<label for="no_taste">I have no taste and I'm pretty dense, so your
  site didn't do much for me.</label>
</p>

In this second list of check boxes, the variable name of the first check box is "liked_site", and the value (if checked) is "yes" when handled by a back-end processing script.

If you want a check box to be checked by default when the web browser renders the form, include the checked attribute. For example, the following code creates two check boxes, and the first one is checked by default:

<input type="checkbox" id="like_it" name="liked_site" value="yes"
       value="I really like your web site." checked>
<label for="like_it">I really like your web site.</label><br>
<input type="checkbox" id="the_best" name="best_site" value="yes"
       value="It's one of the best sites I've ever seen">
<label for="the_best">It's one of the best sites I've ever
seen.</label><br>

The check box labeled I really like your web site. is checked by default in this example. The user must click the check box to uncheck it and thus indicate that he or she has another opinion of your site. The check box marked It’s one of the best sites I've ever seen. is unchecked to begin with, so the user must click it to select it. Check boxes that are not selected do not appear in the form output.

To handle values from the checkbox object in JavaScript, you can use the following four properties:

  • Image name—Specifies the name of the check box and also the object name.

  • Image value—Specifies  the “true” value for the check box—usually on. This value is used by server-side programs to indicate whether the check box was checked or unchecked. In JavaScript, you should use the checked property instead.

  • Image defaultChecked—Specifies  the default status of the check box, assigned by the checked attribute in HTML.

  • Image checked—Specifies  the current value. This is a Boolean value: true for checked and false for unchecked.

To manipulate the check box or use its value, you use the checked property. For example, this statement turns on a check box called same_address in a form named order:

document.order.same_address.checked = true;

The check box has a single method: click. This method simulates a click on the box. It also has a single event, onClick, that occurs whenever the check box is clicked. This happens whether the box was turned on or off, so you need to examine the checked property via JavaScript to see what action really happened.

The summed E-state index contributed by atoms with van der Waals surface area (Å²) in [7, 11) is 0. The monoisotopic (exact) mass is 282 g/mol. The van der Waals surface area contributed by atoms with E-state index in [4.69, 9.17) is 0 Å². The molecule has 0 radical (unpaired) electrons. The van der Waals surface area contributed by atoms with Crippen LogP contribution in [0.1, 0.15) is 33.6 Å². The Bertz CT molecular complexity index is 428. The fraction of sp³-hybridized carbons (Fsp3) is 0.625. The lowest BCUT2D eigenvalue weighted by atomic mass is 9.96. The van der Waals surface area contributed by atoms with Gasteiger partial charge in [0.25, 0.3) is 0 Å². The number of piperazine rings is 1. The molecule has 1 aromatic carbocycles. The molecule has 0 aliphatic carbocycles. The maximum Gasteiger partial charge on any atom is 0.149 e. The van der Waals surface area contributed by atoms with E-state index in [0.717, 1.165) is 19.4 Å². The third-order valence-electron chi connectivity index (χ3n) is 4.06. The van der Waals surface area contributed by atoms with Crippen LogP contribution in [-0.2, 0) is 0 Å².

Radio Buttons

Radio buttons, for which only one choice can be selected at a time, are almost as simple to implement as check boxes. The simplest use of a radio button is for yes/no questions or for voting when only one candidate can be selected.

To create a radio button, use type="radio" and give each option its own <input> tag. You use the same name for all the radio buttons in a group, but you don’t use the [] as you do with the check boxes because you don’t have to accommodate multiple answers:

<input type="radio" id="vote_yes" name="vote" value="yes" checked>
<label for="vote_yes">Yes</label><br>
<input type="radio" id="vote_no" name="vote" value="no">
<label for="vote_no">No</label>

The value attribute can be any name or code you choose. If you include the checked attribute, that button is selected by default. No more than one radio button with the same name can be checked.

When designing your form and choosing between check boxes and radio buttons, determine whether the question being asked or implied could be answered in only one way. If so, use a radio button.

Note

Radio buttons are named for their similarity to the buttons on old push-button radios. Those buttons used a mechanical arrangement so that when you pushed one button in, any other pressed button popped out.

In terms of scripting, radio buttons are similar to check boxes, except that an entire group of them shares a single name and a single object. You can refer to the following properties of the radio object:

  • Image name—Specifies the name common to the radio buttons

  • Image length—Specifies the number of radio buttons in the group

To access the individual buttons in JavaScript, you treat the radio object as an array. The buttons are indexed, starting with 0. Each individual button has the following properties:

  • Image value—Specifies the value assigned to the button